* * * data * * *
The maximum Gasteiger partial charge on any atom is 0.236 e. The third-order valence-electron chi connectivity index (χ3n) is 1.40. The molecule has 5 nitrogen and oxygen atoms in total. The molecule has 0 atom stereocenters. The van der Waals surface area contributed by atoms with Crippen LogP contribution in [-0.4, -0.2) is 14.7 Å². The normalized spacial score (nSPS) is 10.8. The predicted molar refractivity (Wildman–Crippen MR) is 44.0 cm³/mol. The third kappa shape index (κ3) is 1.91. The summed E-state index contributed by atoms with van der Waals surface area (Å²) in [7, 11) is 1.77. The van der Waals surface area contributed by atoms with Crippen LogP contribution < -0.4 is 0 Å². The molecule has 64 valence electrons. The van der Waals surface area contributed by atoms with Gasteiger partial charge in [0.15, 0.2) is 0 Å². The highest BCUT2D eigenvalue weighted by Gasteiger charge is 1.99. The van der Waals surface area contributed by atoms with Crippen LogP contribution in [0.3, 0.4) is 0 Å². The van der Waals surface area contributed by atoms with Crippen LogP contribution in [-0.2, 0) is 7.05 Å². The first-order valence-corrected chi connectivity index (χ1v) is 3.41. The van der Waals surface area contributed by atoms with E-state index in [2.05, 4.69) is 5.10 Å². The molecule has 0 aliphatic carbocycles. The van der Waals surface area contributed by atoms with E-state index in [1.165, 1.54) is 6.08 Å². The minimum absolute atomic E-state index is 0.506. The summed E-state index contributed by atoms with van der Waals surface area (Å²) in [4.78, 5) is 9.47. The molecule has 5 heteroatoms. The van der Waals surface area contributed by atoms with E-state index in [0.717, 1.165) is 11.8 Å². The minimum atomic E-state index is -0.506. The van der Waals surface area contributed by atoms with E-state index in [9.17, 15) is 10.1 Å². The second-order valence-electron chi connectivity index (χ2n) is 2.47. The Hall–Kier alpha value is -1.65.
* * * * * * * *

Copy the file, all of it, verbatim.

The maximum Gasteiger partial charge on any atom is 0.236 e. The third-order valence-electron chi connectivity index (χ3n) is 1.40. The molecule has 5 nitrogen and oxygen atoms in total. The molecule has 0 atom stereocenters. The van der Waals surface area contributed by atoms with Crippen LogP contribution in [-0.4, -0.2) is 14.7 Å². The normalized spacial score (nSPS) is 10.8. The predicted molar refractivity (Wildman–Crippen MR) is 44.0 cm³/mol. The third kappa shape index (κ3) is 1.91. The summed E-state index contributed by atoms with van der Waals surface area (Å²) in [7, 11) is 1.77. The van der Waals surface area contributed by atoms with Crippen LogP contribution < -0.4 is 0 Å². The molecule has 64 valence electrons. The van der Waals surface area contributed by atoms with Gasteiger partial charge in [0.15, 0.2) is 0 Å². The highest BCUT2D eigenvalue weighted by Gasteiger charge is 1.99. The van der Waals surface area contributed by atoms with Crippen LogP contribution in [0.3, 0.4) is 0 Å². The van der Waals surface area contributed by atoms with Crippen LogP contribution in [-0.2, 0) is 7.05 Å². The first-order valence-corrected chi connectivity index (χ1v) is 3.41. The van der Waals surface area contributed by atoms with E-state index in [2.05, 4.69) is 5.10 Å². The molecule has 0 aliphatic carbocycles. The van der Waals surface area contributed by atoms with E-state index in [1.165, 1.54) is 6.08 Å². The minimum absolute atomic E-state index is 0.506. The summed E-state index contributed by atoms with van der Waals surface area (Å²) in [4.78, 5) is 9.47. The molecule has 5 heteroatoms. The van der Waals surface area contributed by atoms with E-state index in [0.717, 1.165) is 11.8 Å². The minimum atomic E-state index is -0.506. The van der Waals surface area contributed by atoms with E-state index in [9.17, 15) is 10.1 Å². The second-order valence-electron chi connectivity index (χ2n) is 2.47. The Hall–Kier alpha value is -1.65.